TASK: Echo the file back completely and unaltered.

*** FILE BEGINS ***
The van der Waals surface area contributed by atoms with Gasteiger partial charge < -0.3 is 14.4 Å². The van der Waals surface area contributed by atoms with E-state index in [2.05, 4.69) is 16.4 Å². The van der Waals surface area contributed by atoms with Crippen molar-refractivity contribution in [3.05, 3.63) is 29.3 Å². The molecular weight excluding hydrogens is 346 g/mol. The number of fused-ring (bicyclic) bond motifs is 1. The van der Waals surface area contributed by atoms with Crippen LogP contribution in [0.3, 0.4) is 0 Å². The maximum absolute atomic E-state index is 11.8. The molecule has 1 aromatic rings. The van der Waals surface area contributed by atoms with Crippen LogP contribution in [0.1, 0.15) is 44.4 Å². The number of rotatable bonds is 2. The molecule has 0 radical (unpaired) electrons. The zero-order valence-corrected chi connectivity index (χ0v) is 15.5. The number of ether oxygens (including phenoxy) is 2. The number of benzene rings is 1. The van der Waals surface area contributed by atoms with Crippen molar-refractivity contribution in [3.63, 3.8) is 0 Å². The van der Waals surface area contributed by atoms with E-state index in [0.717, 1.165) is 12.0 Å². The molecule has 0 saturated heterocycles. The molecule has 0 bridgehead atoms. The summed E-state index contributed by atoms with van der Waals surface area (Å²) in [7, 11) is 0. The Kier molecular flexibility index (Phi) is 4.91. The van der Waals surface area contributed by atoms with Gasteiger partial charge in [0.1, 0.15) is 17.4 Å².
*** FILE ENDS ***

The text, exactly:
The van der Waals surface area contributed by atoms with Gasteiger partial charge < -0.3 is 14.4 Å². The van der Waals surface area contributed by atoms with E-state index in [2.05, 4.69) is 16.4 Å². The van der Waals surface area contributed by atoms with Crippen molar-refractivity contribution in [3.05, 3.63) is 29.3 Å². The molecular weight excluding hydrogens is 346 g/mol. The number of fused-ring (bicyclic) bond motifs is 1. The van der Waals surface area contributed by atoms with Crippen LogP contribution in [0.3, 0.4) is 0 Å². The maximum absolute atomic E-state index is 11.8. The molecule has 1 aromatic rings. The van der Waals surface area contributed by atoms with Crippen LogP contribution in [0.1, 0.15) is 44.4 Å². The number of rotatable bonds is 2. The molecule has 0 radical (unpaired) electrons. The zero-order valence-corrected chi connectivity index (χ0v) is 15.5. The number of ether oxygens (including phenoxy) is 2. The number of benzene rings is 1. The van der Waals surface area contributed by atoms with Crippen molar-refractivity contribution in [3.63, 3.8) is 0 Å². The van der Waals surface area contributed by atoms with E-state index in [0.717, 1.165) is 12.0 Å². The molecule has 0 saturated heterocycles. The molecule has 0 bridgehead atoms. The summed E-state index contributed by atoms with van der Waals surface area (Å²) in [7, 11) is 0. The Kier molecular flexibility index (Phi) is 4.91. The van der Waals surface area contributed by atoms with Gasteiger partial charge in [0.1, 0.15) is 17.4 Å².